What to Expect from the Addis Ababa Financing for Development Conference

Addis-Ababa-1That’s all well and good but how exactly will FFD3 differ from previous global talk shops? Owen Barder, development economist and director for Europe at the Center for Global Development, considers what the coming five days of plenaries, roundtables and side events will be all about.What is FFD3 and what can we expect to happen in Addis Ababa?This is the first of three summits in 2015 that aim to restate the world’s vision of shared, sustainable prosperity, and re-energise our efforts towards achieving it. FFD3 is the part that focuses mainly on where the money will come from. The meeting will be like a trade fair: thousands of politicians, policymakers, businesses, lobbyists, civil society representatives, media and the odd thinktanker will assemble for a dizzying smorgasbord of side events and private and public meetings. Apart from the negotiations themselves, you can expect to see some countries making announcements that they have held back or conjured up in the hope of getting some publicity.

Was there an equivalent summit when the millennium development goals (MDGs) were being decided 15 years ago? What’s changed in development financing since then?

World leaders met in Monterrey two years after the MDGs were agreed for the first Financing for Development conference. That meeting was the precursor to this summit. The Monterrey Consensus has stood the test of time pretty well – it covers not only overseas development assistance but also other forms of finance and the policies we need to pursue to meet our goals. The big difference in 2015 is the growing recognition that development cooperation is not just about aid. As the world shifts from ensuring that everyone has access to basic services – which is what the MDGs concentrated on – to a broader concept of sustainable development, we also need a wider concept of finance and policies to support development.

The World Bank has said development assistance needs to go from billions to trillions of dollars. Where will that extra money come from?

It will mainly come from private investment and domestic tax revenues. Foreign aid is already dwarfed by private financial flows, but it is still a precious resource, important because it reaches people and challenges that private finance alone cannot. Developing countries would rather have jobs than aid, though many will need both for a while. A key challenge is to help countries attract investment and growth so they can create jobs and income, and increase tax revenues to pay for public services.

The organisers have been talking a lot about partnership but who really holds the power at these negotiations and how might they use it?

These summits set global aspirations and norms, they are not binding treaties or contracts. In the end, countries will decide for themselves what they are going to do, but these meetings help frame their thinking, just as the MDGs helped to focus the world’s attention on reducing absolute poverty and improving access to key services. When the MDGs were agreed, it was natural to ask what rich countries could and should do for poor countries. The world is no longer divided into rich and poor in the same way, with the rise of emerging powers and the transition of many poor countries to middle income status. Today the discussion is more about the ways in which countries can work together to tackle shared challenges and priorities.

Building a sustainable world is ambitious and expensive. What will success in Addis Ababa look like?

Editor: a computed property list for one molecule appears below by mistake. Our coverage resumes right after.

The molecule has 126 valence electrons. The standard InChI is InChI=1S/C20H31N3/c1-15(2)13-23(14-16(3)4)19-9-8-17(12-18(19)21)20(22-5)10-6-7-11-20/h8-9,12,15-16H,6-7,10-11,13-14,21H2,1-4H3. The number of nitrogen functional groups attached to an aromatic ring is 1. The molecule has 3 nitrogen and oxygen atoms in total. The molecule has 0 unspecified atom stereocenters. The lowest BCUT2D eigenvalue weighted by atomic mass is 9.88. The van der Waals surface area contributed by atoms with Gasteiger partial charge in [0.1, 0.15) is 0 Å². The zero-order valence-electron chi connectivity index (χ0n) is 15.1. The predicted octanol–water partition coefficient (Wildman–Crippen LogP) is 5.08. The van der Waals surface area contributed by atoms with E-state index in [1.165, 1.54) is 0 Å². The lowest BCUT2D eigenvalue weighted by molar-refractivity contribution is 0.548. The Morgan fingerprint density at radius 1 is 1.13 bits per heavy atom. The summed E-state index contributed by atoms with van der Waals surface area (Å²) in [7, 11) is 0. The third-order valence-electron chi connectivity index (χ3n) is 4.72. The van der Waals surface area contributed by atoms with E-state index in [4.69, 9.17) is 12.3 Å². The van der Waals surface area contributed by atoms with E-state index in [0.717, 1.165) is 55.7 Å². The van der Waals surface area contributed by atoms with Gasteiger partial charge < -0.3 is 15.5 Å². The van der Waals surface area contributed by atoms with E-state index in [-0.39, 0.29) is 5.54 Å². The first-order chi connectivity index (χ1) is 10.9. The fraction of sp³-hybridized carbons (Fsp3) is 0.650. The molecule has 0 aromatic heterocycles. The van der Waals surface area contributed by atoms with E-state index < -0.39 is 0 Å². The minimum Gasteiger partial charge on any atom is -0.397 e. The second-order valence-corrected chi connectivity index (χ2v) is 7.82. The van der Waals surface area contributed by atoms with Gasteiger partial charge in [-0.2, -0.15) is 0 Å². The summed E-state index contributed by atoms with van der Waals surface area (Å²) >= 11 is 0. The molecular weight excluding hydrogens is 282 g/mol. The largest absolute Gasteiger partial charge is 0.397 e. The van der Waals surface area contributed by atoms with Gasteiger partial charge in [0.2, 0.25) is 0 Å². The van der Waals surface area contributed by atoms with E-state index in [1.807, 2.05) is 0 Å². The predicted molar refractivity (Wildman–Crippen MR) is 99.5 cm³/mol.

Addis Ababa will succeed if it goes beyond passing around the hat for more aid and starts to unlock the wealth tied up by policies and behaviour that distort the global economy, thereby creating massive economic, environmental and welfare losses for most of the world’s population. To unlock this potential, the world needs to reduce barriers to trade in goods, especially trade in services; reduce barriers to innovation and the spread of knowledge (which Charles Kenny and I have written about recently); reduce barriers to migration, reform of which Michael Clemens has likened to “trillion-dollar bills lying on the sidewalk”; bring prices of environmental assets into line with social costs, by putting a price on carbon; and attach financial value to environmental assets such as biodiversity and ecological services. 

The international community must also rein in extractive and corrupt states and excessive corporate power that deter private investment, innovation and growth. It must provide global public goods needed for economies and societies to thrive, such as financial stability, research and development, disease surveillance, open data, tax cooperation and peacekeeping.

Making progress on these issues would do more to finance development than innovative finance schemes to leverage private investment. Developing countries would benefit more from market access to richer countries, which would increase exports and stimulate jobs, investment and innovation, than from a restatement of pledges on aid. And increasing migration would directly improve the lives of the migrants, increase remittances to developing countries, improve education and help spread democracy.

What’s your one tip on how to survive an event like FFD3?

I always enjoy a run in the morning before meetings start. Addis Ababa is a great city for running. If you are lucky, you’ll find yourself running with some of Ethiopia’s world-beating athletes. If you are not a runner, the city has terrific coffee and juice bars, and fantastic live music, so make sure you get out of the conference centre – you’ll meet people outside the development bubble and get some perspective on why we are all there

The Guardian

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